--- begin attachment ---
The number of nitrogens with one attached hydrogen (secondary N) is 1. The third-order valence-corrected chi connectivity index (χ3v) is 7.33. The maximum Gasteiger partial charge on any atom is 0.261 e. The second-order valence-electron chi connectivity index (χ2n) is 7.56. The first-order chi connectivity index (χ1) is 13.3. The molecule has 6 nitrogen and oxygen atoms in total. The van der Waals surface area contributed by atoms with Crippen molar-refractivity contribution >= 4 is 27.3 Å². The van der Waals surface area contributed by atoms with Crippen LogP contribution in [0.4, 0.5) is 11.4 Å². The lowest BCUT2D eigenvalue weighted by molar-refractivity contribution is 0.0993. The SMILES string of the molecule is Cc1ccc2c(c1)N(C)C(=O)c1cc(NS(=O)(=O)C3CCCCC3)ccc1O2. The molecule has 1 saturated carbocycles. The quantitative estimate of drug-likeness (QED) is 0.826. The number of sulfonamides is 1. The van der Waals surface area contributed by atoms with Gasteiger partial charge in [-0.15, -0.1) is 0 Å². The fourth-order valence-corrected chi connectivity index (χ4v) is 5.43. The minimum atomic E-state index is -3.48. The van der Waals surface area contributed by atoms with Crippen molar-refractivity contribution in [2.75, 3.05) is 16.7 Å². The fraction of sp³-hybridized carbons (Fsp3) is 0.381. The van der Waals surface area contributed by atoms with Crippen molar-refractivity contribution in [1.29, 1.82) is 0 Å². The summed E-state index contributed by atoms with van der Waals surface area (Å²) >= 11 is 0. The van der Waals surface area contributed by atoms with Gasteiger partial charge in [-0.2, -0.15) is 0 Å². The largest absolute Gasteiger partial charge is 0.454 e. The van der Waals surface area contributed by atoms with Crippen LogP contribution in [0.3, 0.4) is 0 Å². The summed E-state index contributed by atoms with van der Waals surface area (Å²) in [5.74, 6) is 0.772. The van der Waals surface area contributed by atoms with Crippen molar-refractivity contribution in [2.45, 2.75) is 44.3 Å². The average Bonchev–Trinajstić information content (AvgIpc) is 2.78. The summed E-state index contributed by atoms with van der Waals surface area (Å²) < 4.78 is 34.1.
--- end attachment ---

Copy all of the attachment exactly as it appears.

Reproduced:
The number of nitrogens with one attached hydrogen (secondary N) is 1. The third-order valence-corrected chi connectivity index (χ3v) is 7.33. The maximum Gasteiger partial charge on any atom is 0.261 e. The second-order valence-electron chi connectivity index (χ2n) is 7.56. The first-order chi connectivity index (χ1) is 13.3. The molecule has 6 nitrogen and oxygen atoms in total. The van der Waals surface area contributed by atoms with Crippen molar-refractivity contribution >= 4 is 27.3 Å². The van der Waals surface area contributed by atoms with Crippen LogP contribution in [0.4, 0.5) is 11.4 Å². The lowest BCUT2D eigenvalue weighted by molar-refractivity contribution is 0.0993. The SMILES string of the molecule is Cc1ccc2c(c1)N(C)C(=O)c1cc(NS(=O)(=O)C3CCCCC3)ccc1O2. The molecule has 1 saturated carbocycles. The quantitative estimate of drug-likeness (QED) is 0.826. The number of sulfonamides is 1. The van der Waals surface area contributed by atoms with Gasteiger partial charge in [-0.15, -0.1) is 0 Å². The fourth-order valence-corrected chi connectivity index (χ4v) is 5.43. The minimum atomic E-state index is -3.48. The van der Waals surface area contributed by atoms with Crippen molar-refractivity contribution in [2.75, 3.05) is 16.7 Å². The fraction of sp³-hybridized carbons (Fsp3) is 0.381. The van der Waals surface area contributed by atoms with Crippen molar-refractivity contribution in [1.29, 1.82) is 0 Å². The summed E-state index contributed by atoms with van der Waals surface area (Å²) >= 11 is 0. The van der Waals surface area contributed by atoms with Gasteiger partial charge in [-0.2, -0.15) is 0 Å². The largest absolute Gasteiger partial charge is 0.454 e. The van der Waals surface area contributed by atoms with Crippen LogP contribution in [0.3, 0.4) is 0 Å². The summed E-state index contributed by atoms with van der Waals surface area (Å²) in [5.74, 6) is 0.772. The van der Waals surface area contributed by atoms with Crippen molar-refractivity contribution in [2.45, 2.75) is 44.3 Å². The average Bonchev–Trinajstić information content (AvgIpc) is 2.78. The summed E-state index contributed by atoms with van der Waals surface area (Å²) < 4.78 is 34.1.